by Ursula Kampmann
March 1, 2012 – On January 19, 2012 the official gazette published the proposition to change statutory amendments made by The Turkish Board of Protection of Cultural and Natural Assets. This text reports that artifacts being hold senselessly in archives of museums shall be valued by a commission that will be created to this purpose. According to the valuation these objects might be sold later on.
This proposition is completely new and pioneering leading to an evolution of the discussion about true cultural property protection. Instead of stocking everything without disposing of sufficient economic means to conserve all cultural property, selling unimportant objects is considered to be a possibility of gaining money to protect efficiently really important artifacts and providing them with the necessary conservation care.
According to this proposition all objects brought into museums must be used in the course of one year as long as there is no legal impediment by a valid owner. Otherwise the state can sell them to collectors after a valuation by an experts’ commission. Naturally archaeologists and affiliated groups have expressed their frustration. They say it is impossible to sell culturally and historically important objects because they are simply priceless.
One might understand the horror of certain archaeologists who take their time for publishing important objects or presenting them to the public – sometimes it takes them a couple of decades. This law not only forces them to publish promptly but it also dictates a differentiation between important und unimportant objects – and this seems impossible to many specialists.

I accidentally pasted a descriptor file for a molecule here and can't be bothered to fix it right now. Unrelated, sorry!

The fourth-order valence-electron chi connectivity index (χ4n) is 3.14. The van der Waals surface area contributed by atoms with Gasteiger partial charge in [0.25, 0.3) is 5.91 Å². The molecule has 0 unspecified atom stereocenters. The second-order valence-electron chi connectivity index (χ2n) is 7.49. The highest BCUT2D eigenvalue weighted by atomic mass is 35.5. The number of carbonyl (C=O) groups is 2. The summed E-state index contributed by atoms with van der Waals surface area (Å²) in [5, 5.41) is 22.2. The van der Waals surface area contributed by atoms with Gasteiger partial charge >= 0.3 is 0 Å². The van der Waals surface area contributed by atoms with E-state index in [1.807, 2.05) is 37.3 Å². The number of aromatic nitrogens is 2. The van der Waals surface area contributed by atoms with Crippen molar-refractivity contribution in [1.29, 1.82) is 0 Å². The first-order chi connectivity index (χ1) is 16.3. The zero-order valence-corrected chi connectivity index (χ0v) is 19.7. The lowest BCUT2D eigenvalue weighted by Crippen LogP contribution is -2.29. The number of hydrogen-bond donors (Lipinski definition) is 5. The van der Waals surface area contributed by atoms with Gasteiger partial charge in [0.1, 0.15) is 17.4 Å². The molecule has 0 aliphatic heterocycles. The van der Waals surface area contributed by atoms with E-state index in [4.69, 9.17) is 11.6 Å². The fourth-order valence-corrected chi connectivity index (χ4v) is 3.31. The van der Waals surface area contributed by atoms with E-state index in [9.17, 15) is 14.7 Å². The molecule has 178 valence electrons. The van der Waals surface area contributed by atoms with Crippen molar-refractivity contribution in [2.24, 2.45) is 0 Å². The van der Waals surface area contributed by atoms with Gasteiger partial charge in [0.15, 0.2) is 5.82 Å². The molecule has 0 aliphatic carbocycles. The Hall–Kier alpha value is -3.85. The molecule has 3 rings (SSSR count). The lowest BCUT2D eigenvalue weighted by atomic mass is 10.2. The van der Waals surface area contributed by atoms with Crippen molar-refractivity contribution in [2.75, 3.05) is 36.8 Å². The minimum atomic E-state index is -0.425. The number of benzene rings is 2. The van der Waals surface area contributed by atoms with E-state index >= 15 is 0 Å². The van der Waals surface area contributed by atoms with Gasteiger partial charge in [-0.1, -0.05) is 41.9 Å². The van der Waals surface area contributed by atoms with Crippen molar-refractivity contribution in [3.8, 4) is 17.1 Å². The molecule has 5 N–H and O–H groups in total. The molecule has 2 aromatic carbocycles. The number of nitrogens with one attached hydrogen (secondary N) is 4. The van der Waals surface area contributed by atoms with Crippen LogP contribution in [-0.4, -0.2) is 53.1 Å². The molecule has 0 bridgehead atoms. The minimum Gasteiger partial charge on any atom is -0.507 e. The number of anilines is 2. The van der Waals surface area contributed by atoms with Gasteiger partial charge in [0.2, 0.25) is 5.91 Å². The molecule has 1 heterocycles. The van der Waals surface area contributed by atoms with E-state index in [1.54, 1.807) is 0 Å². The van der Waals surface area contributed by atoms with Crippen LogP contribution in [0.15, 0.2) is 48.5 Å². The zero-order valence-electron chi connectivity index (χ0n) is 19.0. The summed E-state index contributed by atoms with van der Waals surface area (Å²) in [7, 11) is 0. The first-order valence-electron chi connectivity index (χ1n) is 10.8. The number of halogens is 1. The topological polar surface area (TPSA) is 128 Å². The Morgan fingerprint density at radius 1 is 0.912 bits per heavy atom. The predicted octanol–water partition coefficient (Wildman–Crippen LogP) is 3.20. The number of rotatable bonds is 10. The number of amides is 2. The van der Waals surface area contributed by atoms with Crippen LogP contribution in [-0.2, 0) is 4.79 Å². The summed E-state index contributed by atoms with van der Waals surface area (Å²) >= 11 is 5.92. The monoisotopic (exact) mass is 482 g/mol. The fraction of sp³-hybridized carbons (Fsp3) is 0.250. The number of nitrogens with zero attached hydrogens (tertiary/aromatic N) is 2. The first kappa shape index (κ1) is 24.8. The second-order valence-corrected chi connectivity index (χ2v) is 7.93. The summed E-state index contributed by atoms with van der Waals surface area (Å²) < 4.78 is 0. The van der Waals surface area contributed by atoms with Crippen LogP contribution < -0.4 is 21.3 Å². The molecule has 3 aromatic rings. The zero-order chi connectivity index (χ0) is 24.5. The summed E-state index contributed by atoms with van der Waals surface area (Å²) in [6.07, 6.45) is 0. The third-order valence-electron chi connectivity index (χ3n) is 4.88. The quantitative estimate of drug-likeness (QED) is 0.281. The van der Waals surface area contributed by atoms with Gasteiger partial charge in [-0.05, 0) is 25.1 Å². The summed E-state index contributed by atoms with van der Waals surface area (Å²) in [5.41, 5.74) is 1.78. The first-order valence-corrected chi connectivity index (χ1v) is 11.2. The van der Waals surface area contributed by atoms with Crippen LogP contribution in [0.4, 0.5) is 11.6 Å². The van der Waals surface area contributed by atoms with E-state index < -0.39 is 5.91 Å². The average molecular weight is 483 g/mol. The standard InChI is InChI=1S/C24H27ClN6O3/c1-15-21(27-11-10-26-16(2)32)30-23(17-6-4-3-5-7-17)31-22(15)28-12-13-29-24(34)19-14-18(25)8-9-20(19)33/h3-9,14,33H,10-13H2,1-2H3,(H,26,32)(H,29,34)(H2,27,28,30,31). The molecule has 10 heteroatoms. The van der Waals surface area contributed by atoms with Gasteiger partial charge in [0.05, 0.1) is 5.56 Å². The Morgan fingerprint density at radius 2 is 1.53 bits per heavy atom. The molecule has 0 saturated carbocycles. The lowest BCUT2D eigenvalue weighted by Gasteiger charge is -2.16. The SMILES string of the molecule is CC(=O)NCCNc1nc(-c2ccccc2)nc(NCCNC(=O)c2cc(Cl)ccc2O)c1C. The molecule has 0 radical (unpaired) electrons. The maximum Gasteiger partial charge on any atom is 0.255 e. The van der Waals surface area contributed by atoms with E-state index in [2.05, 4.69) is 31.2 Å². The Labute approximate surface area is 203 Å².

However, this is the first time that a state organization is searching for a really innovative solution to the problem that no state in the world disposes of sufficient financial means to store and present appropriately all cultural objects coming continuously into its possession.
No doubt, the new law is not perfect. Security checks must be integrated to ensure that the gained means will be used to protect other cultural property – and not dissipate in the daily issues of politics. In particular it may make sense to let the museums themselves choose the objects they want to sell – and concede to them as well a share of the gained means which will certainly improve the cooperation.
Anyway this is a step to acknowledge reality, it is pragmatic and without prejudices.
If you want to read an article on the new law and the first reactions, please click here.
For those who are able to read it – unlike us: The website of the Official Gazette.